Where Food, Drinks & Stories Are Shared

Joseph G. Engemann, PhD

November 27, 1928 - September 10, 2019
Kalamazoo, MI



Sunday, September 15, 2019
5:00 PM to 7:00 PM EDT
Betzler Life Story Funeral Homes
Kalamazoo Location
6080 Stadium Drive
Kalamazoo, MI 49009
(269) 375-2900

The rosary will be recited and memories shared at 7 PM.

Driving Directions

Mass of Christian Burial

Monday, September 16, 2019
11:00 AM EDT
St. Monica Catholic Church
4408 South Westnedge Avenue
Kalamazoo, MI 49008
(269) 345-4389

Lunch will follow in the church hall.

Web Site


Tuesday, September 17, 2019
10:00 AM EDT
Ft. Custer National Cemetery
15501 Dickman Road
Augusta, MI 49012


At the family's request memorial contributions are to be made to those listed below. Please forward payment directly to the memorial of your choice.

Communities in Schools of Kalamazoo
125 West Exchange Place
Kalamazoo, MI 49007
(269) 337-1601
Web Site

Catholic Schools of Greater Kalamazoo
1000 West Kilgore Road
Kalamazoo, MI 49008
(269) 381-2646
Web Site

Kalamazoo River Watershed Council
1523 Riverview Drive, Suite A
Kalamazoo, MI 49004
(269) 447-1580
Web Site


Below is the contact information for a florist recommended by the funeral home.

1830 S. Westnedge
Kalamazoo, MI 49008
(269) 349-4961
Driving Directions
Web Site

Life Story / Obituary


Joseph G. Engemann, PhD, the invertebrate zoologist whose contributions to the theory of evolution will, he predicted, go unnoticed for perhaps a hundred or so years, died September 10 in Kalamazoo.

Born 1928 in Belding, Michigan to Julia and Hubert Engemann, Joe attended Washington Elementary School and later Belding High School, where, following the route of Benjamin Franklin, he worked as a printer’s devil after school and on weekends for the Belding Banner-News, which his father and uncle ran. He also “snapped a few pictures” for Michigan Aviation News, a magazine launched by his cousin, Edward D. Engemann.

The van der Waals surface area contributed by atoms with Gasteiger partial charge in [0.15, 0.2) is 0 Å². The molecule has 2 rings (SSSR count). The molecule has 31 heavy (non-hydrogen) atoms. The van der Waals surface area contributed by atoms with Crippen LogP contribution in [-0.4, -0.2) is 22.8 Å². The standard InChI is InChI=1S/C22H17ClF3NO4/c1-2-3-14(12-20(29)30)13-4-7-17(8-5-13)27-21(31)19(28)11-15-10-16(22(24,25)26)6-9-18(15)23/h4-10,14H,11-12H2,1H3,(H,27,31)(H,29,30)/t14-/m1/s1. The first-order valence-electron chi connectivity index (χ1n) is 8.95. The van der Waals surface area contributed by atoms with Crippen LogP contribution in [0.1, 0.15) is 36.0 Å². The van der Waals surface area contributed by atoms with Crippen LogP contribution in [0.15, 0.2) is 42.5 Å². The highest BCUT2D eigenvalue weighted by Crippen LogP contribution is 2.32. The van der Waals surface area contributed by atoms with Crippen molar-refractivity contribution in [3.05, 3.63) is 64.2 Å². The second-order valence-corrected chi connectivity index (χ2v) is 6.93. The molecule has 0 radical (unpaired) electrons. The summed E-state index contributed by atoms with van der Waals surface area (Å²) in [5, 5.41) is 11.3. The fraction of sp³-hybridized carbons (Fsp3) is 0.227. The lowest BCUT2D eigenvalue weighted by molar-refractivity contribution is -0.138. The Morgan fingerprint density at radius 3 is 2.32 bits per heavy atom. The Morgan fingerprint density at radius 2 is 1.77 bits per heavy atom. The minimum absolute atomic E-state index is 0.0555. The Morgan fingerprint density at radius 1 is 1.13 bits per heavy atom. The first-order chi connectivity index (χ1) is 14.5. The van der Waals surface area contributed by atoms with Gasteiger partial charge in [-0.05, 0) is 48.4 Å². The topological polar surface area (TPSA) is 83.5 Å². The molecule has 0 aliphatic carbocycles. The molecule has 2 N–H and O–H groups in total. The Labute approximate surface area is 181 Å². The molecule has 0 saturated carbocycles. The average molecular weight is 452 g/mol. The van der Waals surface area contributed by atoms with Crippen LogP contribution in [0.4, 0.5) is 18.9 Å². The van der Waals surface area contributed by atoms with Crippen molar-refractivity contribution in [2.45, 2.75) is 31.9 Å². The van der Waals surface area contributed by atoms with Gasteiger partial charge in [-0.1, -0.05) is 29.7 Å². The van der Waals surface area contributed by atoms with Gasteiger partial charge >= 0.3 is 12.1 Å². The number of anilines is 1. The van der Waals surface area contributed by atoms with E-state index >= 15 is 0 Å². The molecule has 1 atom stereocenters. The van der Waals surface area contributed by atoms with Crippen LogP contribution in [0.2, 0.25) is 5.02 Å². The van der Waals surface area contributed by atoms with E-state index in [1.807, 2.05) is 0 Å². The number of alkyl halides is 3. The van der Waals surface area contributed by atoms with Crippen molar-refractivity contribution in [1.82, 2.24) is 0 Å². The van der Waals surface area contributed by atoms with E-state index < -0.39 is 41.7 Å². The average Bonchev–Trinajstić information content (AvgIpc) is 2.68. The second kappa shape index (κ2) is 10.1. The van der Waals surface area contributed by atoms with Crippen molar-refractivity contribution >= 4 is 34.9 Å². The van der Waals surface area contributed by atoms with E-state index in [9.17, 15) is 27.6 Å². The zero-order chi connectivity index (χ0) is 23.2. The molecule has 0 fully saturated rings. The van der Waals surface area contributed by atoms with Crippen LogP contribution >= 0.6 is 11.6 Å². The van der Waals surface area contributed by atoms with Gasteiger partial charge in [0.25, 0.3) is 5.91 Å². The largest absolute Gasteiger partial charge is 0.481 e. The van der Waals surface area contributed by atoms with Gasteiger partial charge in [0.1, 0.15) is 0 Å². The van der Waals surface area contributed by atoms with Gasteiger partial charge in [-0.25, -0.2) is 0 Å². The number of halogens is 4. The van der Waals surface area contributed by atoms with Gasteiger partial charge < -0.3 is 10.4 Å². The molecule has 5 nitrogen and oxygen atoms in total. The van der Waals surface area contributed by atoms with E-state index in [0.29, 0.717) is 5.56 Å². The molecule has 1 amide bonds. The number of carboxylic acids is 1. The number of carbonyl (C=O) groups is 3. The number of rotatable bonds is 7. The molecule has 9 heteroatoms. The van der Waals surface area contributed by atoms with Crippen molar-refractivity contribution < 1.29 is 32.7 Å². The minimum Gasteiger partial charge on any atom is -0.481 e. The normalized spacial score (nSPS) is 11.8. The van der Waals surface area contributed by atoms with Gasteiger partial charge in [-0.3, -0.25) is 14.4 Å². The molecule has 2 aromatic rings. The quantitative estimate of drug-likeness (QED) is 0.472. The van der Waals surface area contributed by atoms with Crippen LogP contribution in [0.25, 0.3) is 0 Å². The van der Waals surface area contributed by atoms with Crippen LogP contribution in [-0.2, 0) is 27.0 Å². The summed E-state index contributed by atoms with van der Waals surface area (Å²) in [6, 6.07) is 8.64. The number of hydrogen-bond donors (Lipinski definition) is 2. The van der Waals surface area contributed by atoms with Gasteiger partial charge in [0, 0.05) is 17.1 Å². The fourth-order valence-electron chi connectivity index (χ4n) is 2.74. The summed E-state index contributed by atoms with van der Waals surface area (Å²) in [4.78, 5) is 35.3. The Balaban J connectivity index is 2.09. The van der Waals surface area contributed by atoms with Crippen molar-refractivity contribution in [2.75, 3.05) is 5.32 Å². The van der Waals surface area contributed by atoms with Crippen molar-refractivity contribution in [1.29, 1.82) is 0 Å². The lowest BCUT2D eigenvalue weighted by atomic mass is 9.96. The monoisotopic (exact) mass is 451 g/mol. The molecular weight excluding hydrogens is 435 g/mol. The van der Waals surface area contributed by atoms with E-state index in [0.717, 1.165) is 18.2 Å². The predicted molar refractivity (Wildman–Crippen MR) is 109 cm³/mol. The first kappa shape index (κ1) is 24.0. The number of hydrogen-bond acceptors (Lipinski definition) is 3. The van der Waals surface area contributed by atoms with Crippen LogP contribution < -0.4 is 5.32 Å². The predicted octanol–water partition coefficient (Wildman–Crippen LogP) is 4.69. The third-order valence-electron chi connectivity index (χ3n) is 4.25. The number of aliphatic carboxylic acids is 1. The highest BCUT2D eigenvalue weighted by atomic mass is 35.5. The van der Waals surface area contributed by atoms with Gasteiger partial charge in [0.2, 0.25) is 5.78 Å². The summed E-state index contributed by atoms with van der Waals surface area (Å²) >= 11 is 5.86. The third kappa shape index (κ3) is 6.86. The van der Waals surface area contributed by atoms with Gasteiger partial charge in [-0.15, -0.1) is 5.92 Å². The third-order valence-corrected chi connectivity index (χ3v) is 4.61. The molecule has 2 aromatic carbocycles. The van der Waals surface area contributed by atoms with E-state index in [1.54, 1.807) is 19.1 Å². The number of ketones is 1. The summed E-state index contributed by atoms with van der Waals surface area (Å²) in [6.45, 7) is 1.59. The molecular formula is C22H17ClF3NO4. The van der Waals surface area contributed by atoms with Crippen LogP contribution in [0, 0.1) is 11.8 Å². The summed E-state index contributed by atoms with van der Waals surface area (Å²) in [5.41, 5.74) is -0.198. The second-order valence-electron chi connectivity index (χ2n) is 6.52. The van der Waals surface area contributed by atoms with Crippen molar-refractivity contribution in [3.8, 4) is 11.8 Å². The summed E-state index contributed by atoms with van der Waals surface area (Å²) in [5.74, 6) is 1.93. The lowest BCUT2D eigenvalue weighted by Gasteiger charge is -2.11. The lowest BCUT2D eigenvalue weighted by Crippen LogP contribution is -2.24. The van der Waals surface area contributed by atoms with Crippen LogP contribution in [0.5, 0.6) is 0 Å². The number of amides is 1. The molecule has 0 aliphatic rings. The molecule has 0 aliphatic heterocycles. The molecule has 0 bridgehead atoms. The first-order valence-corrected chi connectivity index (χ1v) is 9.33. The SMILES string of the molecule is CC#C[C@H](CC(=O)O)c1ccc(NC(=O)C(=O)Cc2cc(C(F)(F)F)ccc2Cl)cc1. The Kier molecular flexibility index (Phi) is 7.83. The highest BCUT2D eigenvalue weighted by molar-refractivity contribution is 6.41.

He graduated in 1946 and like his older sister Barbara, headed to Aquinas College. During college, he worked at Berkey & Gay cutting asbestos to line iron ovens.

He graduated from college as North Korea invaded South Korea, so he “dawdled around” until he knew his draft status. He could have avoided induction into the army by providing a doctor’s verification that he was asthmatic. However, when drafted on November 1, 1950, he set aside dreams of graduate school and like his father Hubert had in WWI, and his older brother Hubert Jr., did in World War II, chose to serve his country. Stationed in Munich, Germany, he served as a medical technician and later as a neuro-psychiatric technician in the 43rd Army Infantry Division, rising to corporal and then staff sergeant.